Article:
Additionally I feel like, although Pollan points out the difference between cultural appropriation and the use of peyote (diminishing supply for native Americans). The use of the term is self reinforcing its use in culture - cultures have borrowed and changed each others customs for melania and the current narrative that this is a bad thing only serves to demonise those who a bad actor wishes to dispense with.

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  • Jamie O'Shaughnessy
  • 18-07-21

Interesting, but not as good as How to change your mind

I’ve very much enjoyed Michael Pollan’s books and this is a great read too - or great reading by the author I should say. It’s a nice accompaniment to his previous book, How to Change Your Mind, which I highly recommend. However, a bit shorter, a bit lighter, it just wasn’t as deep or good. One chapter being a previously published article, was this a bit of a rushed book through the pandemic? It seems like it. Worth reading but I feel there was more in the author.

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  • Madeleine Scarlett-Smith
  • 05-09-21

A gentle, humane ride

What a pleasure it is to spend several hours in Michael Pollan’s company as he walks us through the history and impact of these fascinating plants. The writing is excellent, as usual. I could have listened to many more minutes.

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  • Anand Kothari
  • 11-01-22

Fantastic

A fantastic and interesting book - learnt so many new things. The parts on caffeine and mescaline were great - amazing to see how they have affected our lives! The narrator was also excellent.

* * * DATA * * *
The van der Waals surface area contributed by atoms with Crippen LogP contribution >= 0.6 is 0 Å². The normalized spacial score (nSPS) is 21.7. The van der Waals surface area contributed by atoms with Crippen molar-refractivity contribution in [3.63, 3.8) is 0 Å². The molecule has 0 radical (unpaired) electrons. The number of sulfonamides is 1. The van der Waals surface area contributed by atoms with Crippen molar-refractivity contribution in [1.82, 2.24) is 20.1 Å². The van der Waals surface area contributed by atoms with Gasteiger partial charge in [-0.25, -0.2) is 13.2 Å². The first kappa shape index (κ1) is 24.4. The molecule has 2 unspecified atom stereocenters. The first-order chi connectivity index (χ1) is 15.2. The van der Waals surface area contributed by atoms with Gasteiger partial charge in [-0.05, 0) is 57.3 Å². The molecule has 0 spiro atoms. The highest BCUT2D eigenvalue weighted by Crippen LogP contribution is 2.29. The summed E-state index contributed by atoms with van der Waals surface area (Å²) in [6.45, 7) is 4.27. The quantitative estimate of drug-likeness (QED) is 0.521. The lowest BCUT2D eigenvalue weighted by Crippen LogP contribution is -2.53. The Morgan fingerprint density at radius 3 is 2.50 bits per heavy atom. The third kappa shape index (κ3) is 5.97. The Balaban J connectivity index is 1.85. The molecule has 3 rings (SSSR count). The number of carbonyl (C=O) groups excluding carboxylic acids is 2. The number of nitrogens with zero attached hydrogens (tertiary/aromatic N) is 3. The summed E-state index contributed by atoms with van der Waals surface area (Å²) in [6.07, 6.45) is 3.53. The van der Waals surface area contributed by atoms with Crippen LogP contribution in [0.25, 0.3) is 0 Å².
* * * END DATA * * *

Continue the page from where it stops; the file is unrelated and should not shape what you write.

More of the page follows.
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  • Rushe B.
  • 07-01-22

A must read!

An amazing read! Deeply interesting, a can-not-put-the-book-down experience! Grasping the whole human history of plant medicine, while also allowing you to make up your mind.

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  • Pollyanna
  • 29-12-21

Curious about caffeine

Michael Pollan was made to narrate his stories! A wonderful listen. The story itself: a social history of caffeine opium and mescaline (from peyote) is varied. There’s some limited self awareness of a white researcher/ writer investigating indigenous medicine and what that means and some distinction given to western (scientific) epistemology vs the multiplicity of indigenous ways of knowing, though a detailed reflection on this did feel somewhat limited. The chapters on caffeine and opium are, however, very very intriguing and worth a listen. Though listen with a wider curiosity - this is one man’s account, after all.

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  • Jim Vaughan
  • 12-11-21

Unexpected Perspectives

I enjoyed this book as much as “How to Change Your Mind”, in its thoughtful and unusual take on the dangers of being raided by a SWAT team and the DEA for having poppies in your garden, Caffeine as the psychoactive stimulus for the Enlightenment, and the healing that Peyote has brought to Native American culture, and the re-traumatising threat of the cacti’s extinction by white psychonauts.

Pollen makes a powerful case against the counterproductive blunt instrument of the “War on Drugs”, as well as the traumatic damage our insensitivity to the cultural appropriation of the sacraments of ancient cultures can cause.

I also love books read by the author, and his first hand subjective experiences of the effects of these plants is related with wit and insight.

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  • Richard McFerran